Our study indicates that SV40 can establish a persistent infection in human fibroblasts lasting after the “crisis” stage. Indeed, we show that the SV40 genome characterized in MRC5-SV2 immortalized cells is wild-type and indistinguishable from the input virus. Furthermore, these cells release an infectious viral progeny able to infect with the same efficiency both monkey and human cells. The appearance of cytopathic effect induced by the viruses recovered from the human immortalized cells is slower than that induced by the same virus released by permissive CV1 cells. At present, it is not clear why SV40 viruses 45-54-2MRC5 and 45-54-2CV-1 behave differently during cell infection. Probably, some properties of the SV40 virions may depend on cellular factors rather than on specific SV40 mutations. In SV40-immortalized human cells Tag and VP1 were detected mainly in the cytoplasm, suggesting specific interactions with host proteins present in this compartment (31, 32, 33, 34, 35). On the other hand, it is well established that SV40 virion morphology is strictly dependent on nuclear host proteins (36,37), and it has been shown that 45-54-2MRC5 virions display an altered morphology in comparison to wild type 45-54-2CV-1 (24). Further investigations are needed to elucidate the reciprocal influence of viral and cellular proteins during post-translation process and probably in viral particles assembly. Our data on VP1 coding sequences and Western blot analysis in human fibroblasts indicate that this viral protein is wild-type. Thus, it is reasonable to infer that these cells could influence viral capsid proteins at the post-translation level. Indeed, it has been demonstrated that heat shock cognate protein 70 (hsc70) binds to VP1 immediately after translation (38), and very likely, it plays an active role during virus assembly, inhibiting premature assembly in the cytosol (39).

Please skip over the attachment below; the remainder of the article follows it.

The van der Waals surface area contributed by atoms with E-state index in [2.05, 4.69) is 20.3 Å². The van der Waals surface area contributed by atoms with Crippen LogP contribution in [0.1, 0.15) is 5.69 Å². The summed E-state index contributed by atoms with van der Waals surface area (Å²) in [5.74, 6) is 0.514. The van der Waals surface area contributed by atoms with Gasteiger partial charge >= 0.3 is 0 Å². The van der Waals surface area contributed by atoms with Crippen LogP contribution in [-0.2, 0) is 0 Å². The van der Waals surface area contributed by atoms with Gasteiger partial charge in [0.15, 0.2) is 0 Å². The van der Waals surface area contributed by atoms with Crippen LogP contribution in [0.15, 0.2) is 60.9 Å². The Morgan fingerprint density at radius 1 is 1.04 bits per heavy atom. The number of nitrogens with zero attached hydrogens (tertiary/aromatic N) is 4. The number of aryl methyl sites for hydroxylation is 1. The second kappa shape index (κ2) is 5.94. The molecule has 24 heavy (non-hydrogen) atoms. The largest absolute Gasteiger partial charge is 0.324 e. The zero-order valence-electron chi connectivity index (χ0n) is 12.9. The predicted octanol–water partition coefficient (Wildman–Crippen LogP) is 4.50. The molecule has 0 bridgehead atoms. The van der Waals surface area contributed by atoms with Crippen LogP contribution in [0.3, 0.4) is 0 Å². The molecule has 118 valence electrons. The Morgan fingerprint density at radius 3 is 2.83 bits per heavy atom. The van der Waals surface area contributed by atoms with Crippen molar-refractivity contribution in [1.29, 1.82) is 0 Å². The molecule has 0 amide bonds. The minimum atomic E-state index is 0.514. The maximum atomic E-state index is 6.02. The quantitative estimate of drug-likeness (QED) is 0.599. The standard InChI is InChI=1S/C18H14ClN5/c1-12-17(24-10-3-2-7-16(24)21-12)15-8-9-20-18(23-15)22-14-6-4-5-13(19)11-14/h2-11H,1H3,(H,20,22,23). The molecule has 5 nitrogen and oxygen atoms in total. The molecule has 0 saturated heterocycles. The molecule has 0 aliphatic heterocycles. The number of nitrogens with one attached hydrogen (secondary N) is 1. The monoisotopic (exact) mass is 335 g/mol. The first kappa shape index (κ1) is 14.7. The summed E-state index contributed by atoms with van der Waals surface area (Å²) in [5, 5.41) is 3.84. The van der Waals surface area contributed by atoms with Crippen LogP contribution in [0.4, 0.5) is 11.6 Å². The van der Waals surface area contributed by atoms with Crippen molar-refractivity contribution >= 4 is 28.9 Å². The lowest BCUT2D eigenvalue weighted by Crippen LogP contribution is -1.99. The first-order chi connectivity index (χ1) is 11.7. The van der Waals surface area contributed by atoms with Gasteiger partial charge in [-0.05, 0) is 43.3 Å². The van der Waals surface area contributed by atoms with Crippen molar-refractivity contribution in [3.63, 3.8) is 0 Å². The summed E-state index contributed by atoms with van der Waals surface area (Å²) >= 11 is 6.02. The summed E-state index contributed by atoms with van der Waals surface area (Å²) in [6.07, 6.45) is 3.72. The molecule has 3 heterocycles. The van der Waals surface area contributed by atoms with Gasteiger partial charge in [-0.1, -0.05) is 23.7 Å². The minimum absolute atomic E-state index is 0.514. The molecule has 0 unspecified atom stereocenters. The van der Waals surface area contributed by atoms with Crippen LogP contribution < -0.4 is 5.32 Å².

It is worth noting that MRC5-SV2 cells were reported to be virus producers before the “crisis” stage, but then they lost the ability to shed virus after the immortalization occurred (>100 population doublings in culture) (20). It is therefore possible that before the “crisis” stage SV40 induces in human fibroblasts an “acute” infection, which is somehow controlled by those cells overtaking crisis, in a sort of latency period. During this stage, immortalized human fibroblasts do not produce a viral progeny, but they allow the replication of the episomal SV40 DNA. Subsequently, in a fraction of the cell population, a complete replicative SV40 cycle occurs, thus establishing a persistent infection with virus production.
This scenario suggests to interpret with caution the data on the biological characterization of SV40-immortalized human fibroblasts. Indeed, the possibility of a SV40 persistent infection in human fibroblasts represents a new element to take into consideration in evaluating the biological activity of this viral agent in the human host.
The different aspects of the SV40 behavior indicate that laboratory investigators are exposed to SV40 infection not only during specific procedures involving virus spread, such as sonication, but also during routine laboratory techniques, as cell trypsinization and centrifugations. Altogether these data suggest one should handle SV40 with additional care, indicating in the biohazard laboratory the appropriate containment for this oncogenic virus.
This study was granted by Associazione Italiana per la Ricerca sul Cancro and M.I.U.R. Cofin and local projects. Laura Iaccheri was supported by a fellowship from the Fondazione Cassa di Risparmio di Cento.